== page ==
Super-Prime credit is used to describe people with stellar credit records that are so pristine. That they are offered the best available terms by creditors. The term “Super Prime” credit came on board during the recession. When creditors wanted to restrict lending to such a tiny slice of elite customers that the old term “prime” was not good enough. There is no exact score that divides the super-prime tier of credit. From its lesser credit cousin prime and subprime. Thus it depends on the product and each creditor sets its own rules.
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Having super–prime credit means that you pose the least amount of potential risk to lenders, and you have a better chance of qualifying for the best credit
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A prime credit score falls within the range of 660 to 719, according to data from the federal Consumer Financial Protection Bureau (CFPB) Consumer Credit Panel
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Consumers with excellent or superprime credit are not only more likely to be approved for credit, but they also qualify for better perks and interest …
Understanding Prime vs. Subprime Credit Score
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Scores of 620 to 799 are usually considered prime. Scores below 620 are subprime. And individuals with superprime scores have scores that exceed
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Understand the borrowing risk you are taking on when you apply for different … Super Prime: Credit score of 800 or higher (excellent)
Understanding Super-Prime Credit
Each of the three major credit bureaus which are Equifax, Experian, and TransUnion has its own credit score range. For Equifax, it’s 280 – 850. For Experian, the range is 300 –830, while for TransUnion it is 150 – 950. So having a super-prime credit means having a score that is near the top of these ranges.
In most cases, consumers with super-prime credit will have access to better loan terms. As well as lower interest rates because of their stellar credit. Now, most of the new credit and loans that banks issue goes to super-prime. And prime borrowers because these consumers are the most likely to repay what they owe. But in the markets where credit is tight. Super-prime borrowers are more likely to retain access to credit. Then subprime, near-prime, and sometimes even prime borrowers.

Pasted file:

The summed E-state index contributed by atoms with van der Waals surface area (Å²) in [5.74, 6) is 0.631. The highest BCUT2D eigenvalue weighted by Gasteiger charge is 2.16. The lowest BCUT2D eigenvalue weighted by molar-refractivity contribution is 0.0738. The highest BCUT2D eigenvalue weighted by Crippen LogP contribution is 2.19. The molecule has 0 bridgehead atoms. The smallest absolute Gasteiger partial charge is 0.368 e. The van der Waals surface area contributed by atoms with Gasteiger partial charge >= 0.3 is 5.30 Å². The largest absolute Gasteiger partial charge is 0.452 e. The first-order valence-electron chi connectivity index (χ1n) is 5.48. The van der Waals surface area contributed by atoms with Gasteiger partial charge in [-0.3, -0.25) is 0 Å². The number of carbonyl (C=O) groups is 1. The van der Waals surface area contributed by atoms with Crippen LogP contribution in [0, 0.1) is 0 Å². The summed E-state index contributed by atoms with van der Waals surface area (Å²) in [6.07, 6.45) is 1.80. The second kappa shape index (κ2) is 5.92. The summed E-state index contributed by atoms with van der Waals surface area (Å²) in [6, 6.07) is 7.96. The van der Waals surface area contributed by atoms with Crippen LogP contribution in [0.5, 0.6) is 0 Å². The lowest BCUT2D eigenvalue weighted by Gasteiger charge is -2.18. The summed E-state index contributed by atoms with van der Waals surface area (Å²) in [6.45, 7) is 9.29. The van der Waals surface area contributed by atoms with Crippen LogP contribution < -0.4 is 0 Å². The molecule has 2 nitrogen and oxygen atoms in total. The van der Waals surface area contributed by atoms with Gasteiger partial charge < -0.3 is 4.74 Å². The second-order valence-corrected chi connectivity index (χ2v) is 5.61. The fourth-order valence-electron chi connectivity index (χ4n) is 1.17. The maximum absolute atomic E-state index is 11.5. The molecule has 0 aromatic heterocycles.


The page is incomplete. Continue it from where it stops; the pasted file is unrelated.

However, understand that a consumer’s credit score and classification as super-prime, prime, near-prime, or subprime can vary by the credit bureau for two reasons. One, the consumer’s credit file with each bureau may have some different information since some lenders only report to one or two of the three bureaus. Two, each bureau makes use of a different method for calculating credit scores. Thus a result of a consumer that one bureau considers as super-prime might be classified as prime by another bureau.
Features of People This Credit
The Consumer Financial Protection Bureau (CFPB) in August 2019 showed its biennial report, “The Consumer Credit Card Market”. The 193-page reports a list of a variety of facts as regards Americans who have super-prime credit scores, which is defined as a credit score of 720 or higher. This report shows details that may be useful to whoever is looking to join the elite ranks of those with high scores.
The CFPB report shows that super-prime cardholders had an average 2018 year-end balance on their general-purpose cards of about $5,000. Now, this is significantly less than consumers with prime credit, who had an average balance of around $9,000. For private label or store-branded credit cards, super-prime cardholders are slightly over $1,000 in debt while near-prime cardholders are about $2,000 on average in debt.
Often, 95% of super-prime cardholders are known to have at least one credit card and on average they have four open credit card accounts. Now credit card companies issue a credit to super-prime consumers by issuing them almost half of all new credit cards.
Even with access to credit, consumers with good credit do not max out their credit cards. The CFPB report shows that most of the growth in credit is accounted for by unused lines on accounts held by consumers with super-prime scores.
The CFPB also report categorizes credit card accounts as being either “transacting” or “revolving”. Cardholders who pay off their accounts in full before the next credit cycle begins fall into the transacting category. Cardholders who don’t pay their accounts in full and allow balances to carry over fall in the revolving category.
Consumers with credit pay their full credit card balance each month. Only 30% of super-prime borrowers carry a balance over to the next month, as compared to nearly 70% of prime accounts, while 80% of near-prime accounts, and about 90% of subprime or deep subprime accounts. On the whole, the super-prime clique of borrowers would require good credit habits and discipline.